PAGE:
The study of band-edge lasing from dye-doped chiral nematic liquid crystals has thus far been largely restricted to visible
wavelengths. In this paper, a wide range of commercially available laser dyes are examined for their suitability as
infrared emitters within a chiral nematic host. Problems such as poor solubility and reduced quantum efficiencies are
overcome, and successful band-edge lasing is demonstrated within the range of 735-850 nm, using the dyes LD800,
HITC-P and DOTC-P.
This paper also reports on progress towards widely tuneable liquid crystal lasers, capable of emission in the region 460-
850 nm. Key to this is the use of common pump source, capable of simultaneously exciting all of the dyes (both infrared
and visible) that are present within the system. Towards this aim, we successfully demonstrate near-infrared lasing (800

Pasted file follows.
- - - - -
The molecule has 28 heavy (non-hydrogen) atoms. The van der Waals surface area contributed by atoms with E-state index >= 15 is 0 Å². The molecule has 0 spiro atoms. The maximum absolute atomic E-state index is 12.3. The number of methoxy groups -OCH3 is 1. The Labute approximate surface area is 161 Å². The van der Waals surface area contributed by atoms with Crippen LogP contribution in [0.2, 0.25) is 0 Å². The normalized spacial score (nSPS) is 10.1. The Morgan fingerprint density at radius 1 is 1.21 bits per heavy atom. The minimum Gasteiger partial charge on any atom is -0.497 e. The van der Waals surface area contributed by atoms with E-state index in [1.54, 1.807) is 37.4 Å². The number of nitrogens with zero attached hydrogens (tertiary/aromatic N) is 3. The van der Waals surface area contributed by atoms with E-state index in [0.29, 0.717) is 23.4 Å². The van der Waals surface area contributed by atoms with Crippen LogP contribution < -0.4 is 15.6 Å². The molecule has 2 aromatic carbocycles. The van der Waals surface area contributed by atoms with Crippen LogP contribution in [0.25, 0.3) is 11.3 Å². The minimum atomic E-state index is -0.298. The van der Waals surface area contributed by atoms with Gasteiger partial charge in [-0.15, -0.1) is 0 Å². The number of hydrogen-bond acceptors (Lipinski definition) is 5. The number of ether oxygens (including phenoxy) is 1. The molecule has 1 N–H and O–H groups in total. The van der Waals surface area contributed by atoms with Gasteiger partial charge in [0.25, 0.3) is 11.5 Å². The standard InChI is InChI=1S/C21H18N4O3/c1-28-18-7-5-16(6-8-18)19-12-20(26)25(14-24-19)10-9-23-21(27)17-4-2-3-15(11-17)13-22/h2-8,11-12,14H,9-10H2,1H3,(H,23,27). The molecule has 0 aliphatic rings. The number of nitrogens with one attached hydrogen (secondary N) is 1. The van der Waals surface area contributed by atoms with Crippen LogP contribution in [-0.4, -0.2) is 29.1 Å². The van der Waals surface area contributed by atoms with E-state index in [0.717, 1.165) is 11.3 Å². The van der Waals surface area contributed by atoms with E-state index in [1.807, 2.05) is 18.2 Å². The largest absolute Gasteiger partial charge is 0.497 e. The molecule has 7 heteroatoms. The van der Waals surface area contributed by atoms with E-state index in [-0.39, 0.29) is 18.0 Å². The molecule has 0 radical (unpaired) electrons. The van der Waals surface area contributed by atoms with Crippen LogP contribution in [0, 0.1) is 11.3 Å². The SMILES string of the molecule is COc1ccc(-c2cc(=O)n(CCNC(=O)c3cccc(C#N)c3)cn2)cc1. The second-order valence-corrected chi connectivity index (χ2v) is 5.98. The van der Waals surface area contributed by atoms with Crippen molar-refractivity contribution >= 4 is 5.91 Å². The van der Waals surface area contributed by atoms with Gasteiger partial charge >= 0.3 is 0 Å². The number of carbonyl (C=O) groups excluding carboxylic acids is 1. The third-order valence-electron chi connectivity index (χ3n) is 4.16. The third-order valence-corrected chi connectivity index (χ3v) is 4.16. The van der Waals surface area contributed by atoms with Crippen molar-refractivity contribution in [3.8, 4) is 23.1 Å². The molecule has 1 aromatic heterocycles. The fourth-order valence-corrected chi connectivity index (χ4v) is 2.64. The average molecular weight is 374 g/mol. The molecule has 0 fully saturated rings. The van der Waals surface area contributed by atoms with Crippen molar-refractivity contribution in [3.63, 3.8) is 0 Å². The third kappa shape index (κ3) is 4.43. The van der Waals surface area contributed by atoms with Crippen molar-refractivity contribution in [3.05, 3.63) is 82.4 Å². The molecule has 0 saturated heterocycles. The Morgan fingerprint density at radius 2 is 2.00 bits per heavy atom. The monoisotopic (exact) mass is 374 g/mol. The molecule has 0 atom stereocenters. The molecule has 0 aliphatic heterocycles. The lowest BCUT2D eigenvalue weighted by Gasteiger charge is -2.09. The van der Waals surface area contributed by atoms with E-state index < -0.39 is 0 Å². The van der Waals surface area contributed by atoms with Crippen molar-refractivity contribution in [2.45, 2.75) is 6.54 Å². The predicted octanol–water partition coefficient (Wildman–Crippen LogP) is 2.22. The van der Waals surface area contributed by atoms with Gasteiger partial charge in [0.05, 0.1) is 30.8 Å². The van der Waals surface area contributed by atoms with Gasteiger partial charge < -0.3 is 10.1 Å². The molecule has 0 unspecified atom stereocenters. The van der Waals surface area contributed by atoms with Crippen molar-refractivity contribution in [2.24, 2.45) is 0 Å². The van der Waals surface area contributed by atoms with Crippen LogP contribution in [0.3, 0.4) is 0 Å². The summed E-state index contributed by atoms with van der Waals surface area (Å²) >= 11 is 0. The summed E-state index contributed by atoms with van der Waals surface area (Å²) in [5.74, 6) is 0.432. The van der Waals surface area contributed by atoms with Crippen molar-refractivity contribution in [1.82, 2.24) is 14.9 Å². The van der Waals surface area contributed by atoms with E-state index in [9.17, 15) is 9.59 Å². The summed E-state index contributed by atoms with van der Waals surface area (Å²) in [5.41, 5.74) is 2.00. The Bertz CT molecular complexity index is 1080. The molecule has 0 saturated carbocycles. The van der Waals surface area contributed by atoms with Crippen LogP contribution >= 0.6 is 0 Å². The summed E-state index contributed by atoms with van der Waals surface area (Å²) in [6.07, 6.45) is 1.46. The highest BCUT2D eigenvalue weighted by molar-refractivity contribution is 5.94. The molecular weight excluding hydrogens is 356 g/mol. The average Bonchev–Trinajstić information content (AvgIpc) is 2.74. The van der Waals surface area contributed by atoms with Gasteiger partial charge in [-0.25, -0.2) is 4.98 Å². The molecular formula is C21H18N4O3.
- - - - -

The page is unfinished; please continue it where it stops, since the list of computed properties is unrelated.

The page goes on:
nm) facilitated by Förster energy transfer between the visible dye DCM, and the infra-red dye LD800, enabling pump
wavelengths anywhere between 420 and 532 nm to be used.
These results demonstrate that small and low-cost tuneable visible to near-infrared laser sources are achievable, using a
single common pump source. Such devices are envisaged to have wide-ranging applications including medical imaging
(including optical coherence tomography), point-of-care optical medical diagnostics (such as flow cytometry),
telecommunications, and optical signatures for security coatings.